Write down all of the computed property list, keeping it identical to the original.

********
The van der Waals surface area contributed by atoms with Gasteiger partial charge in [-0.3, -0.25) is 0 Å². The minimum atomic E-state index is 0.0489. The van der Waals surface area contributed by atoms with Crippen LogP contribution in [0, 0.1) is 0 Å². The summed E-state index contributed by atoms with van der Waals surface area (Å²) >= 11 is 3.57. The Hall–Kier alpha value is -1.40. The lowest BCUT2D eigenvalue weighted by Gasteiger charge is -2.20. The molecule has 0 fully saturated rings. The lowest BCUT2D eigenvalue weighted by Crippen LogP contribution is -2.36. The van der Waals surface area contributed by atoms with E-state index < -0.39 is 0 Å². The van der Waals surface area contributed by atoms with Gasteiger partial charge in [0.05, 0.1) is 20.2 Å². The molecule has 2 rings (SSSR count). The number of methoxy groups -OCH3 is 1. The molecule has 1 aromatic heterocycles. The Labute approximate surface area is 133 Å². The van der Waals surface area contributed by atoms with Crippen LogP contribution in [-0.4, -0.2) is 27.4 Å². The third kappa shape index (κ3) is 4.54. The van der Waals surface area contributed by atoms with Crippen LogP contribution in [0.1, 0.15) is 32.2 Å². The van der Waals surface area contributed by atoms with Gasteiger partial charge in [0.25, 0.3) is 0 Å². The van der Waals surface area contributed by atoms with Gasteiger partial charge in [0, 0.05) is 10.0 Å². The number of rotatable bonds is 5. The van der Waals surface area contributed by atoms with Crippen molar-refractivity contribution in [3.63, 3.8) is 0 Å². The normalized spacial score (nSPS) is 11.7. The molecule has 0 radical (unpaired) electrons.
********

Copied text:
The van der Waals surface area contributed by atoms with Gasteiger partial charge in [-0.3, -0.25) is 0 Å². The minimum atomic E-state index is 0.0489. The van der Waals surface area contributed by atoms with Crippen LogP contribution in [0, 0.1) is 0 Å². The summed E-state index contributed by atoms with van der Waals surface area (Å²) >= 11 is 3.57. The Hall–Kier alpha value is -1.40. The lowest BCUT2D eigenvalue weighted by Gasteiger charge is -2.20. The molecule has 0 fully saturated rings. The lowest BCUT2D eigenvalue weighted by Crippen LogP contribution is -2.36. The van der Waals surface area contributed by atoms with E-state index < -0.39 is 0 Å². The van der Waals surface area contributed by atoms with Gasteiger partial charge in [0.05, 0.1) is 20.2 Å². The molecule has 2 rings (SSSR count). The number of methoxy groups -OCH3 is 1. The molecule has 1 aromatic heterocycles. The Labute approximate surface area is 133 Å². The van der Waals surface area contributed by atoms with Crippen LogP contribution in [-0.4, -0.2) is 27.4 Å². The third kappa shape index (κ3) is 4.54. The van der Waals surface area contributed by atoms with Crippen LogP contribution in [0.1, 0.15) is 32.2 Å². The van der Waals surface area contributed by atoms with Gasteiger partial charge in [0.25, 0.3) is 0 Å². The van der Waals surface area contributed by atoms with Gasteiger partial charge in [0, 0.05) is 10.0 Å². The number of rotatable bonds is 5. The van der Waals surface area contributed by atoms with Crippen molar-refractivity contribution in [3.63, 3.8) is 0 Å². The normalized spacial score (nSPS) is 11.7. The molecule has 0 radical (unpaired) electrons.